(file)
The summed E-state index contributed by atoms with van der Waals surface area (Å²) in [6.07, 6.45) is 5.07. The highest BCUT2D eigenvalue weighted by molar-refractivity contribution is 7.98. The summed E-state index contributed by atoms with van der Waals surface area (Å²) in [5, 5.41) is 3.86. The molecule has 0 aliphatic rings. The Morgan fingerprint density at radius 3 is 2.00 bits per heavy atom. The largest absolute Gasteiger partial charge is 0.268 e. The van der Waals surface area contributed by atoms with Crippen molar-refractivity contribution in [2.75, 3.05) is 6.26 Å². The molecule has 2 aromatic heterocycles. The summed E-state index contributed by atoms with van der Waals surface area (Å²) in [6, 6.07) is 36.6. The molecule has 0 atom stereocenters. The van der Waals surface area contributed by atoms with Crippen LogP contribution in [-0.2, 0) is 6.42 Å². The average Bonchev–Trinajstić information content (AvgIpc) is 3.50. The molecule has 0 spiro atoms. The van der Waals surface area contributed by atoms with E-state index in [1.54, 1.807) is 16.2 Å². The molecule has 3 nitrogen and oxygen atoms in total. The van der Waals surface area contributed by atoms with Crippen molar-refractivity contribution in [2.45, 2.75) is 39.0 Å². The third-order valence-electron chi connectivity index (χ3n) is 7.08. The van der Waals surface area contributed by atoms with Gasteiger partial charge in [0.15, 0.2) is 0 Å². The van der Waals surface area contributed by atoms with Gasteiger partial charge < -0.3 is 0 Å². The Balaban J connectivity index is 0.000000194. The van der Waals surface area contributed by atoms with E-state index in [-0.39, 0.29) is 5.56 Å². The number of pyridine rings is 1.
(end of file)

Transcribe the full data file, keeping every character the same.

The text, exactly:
The summed E-state index contributed by atoms with van der Waals surface area (Å²) in [6.07, 6.45) is 5.07. The highest BCUT2D eigenvalue weighted by molar-refractivity contribution is 7.98. The summed E-state index contributed by atoms with van der Waals surface area (Å²) in [5, 5.41) is 3.86. The molecule has 0 aliphatic rings. The Morgan fingerprint density at radius 3 is 2.00 bits per heavy atom. The largest absolute Gasteiger partial charge is 0.268 e. The van der Waals surface area contributed by atoms with Crippen molar-refractivity contribution in [2.75, 3.05) is 6.26 Å². The molecule has 2 aromatic heterocycles. The summed E-state index contributed by atoms with van der Waals surface area (Å²) in [6, 6.07) is 36.6. The molecule has 0 atom stereocenters. The van der Waals surface area contributed by atoms with Crippen LogP contribution in [-0.2, 0) is 6.42 Å². The average Bonchev–Trinajstić information content (AvgIpc) is 3.50. The molecule has 0 spiro atoms. The van der Waals surface area contributed by atoms with E-state index in [1.54, 1.807) is 16.2 Å². The molecule has 3 nitrogen and oxygen atoms in total. The van der Waals surface area contributed by atoms with Crippen molar-refractivity contribution in [2.45, 2.75) is 39.0 Å². The third-order valence-electron chi connectivity index (χ3n) is 7.08. The van der Waals surface area contributed by atoms with Gasteiger partial charge in [0.15, 0.2) is 0 Å². The van der Waals surface area contributed by atoms with Gasteiger partial charge < -0.3 is 0 Å². The Balaban J connectivity index is 0.000000194. The van der Waals surface area contributed by atoms with E-state index in [-0.39, 0.29) is 5.56 Å². The number of pyridine rings is 1.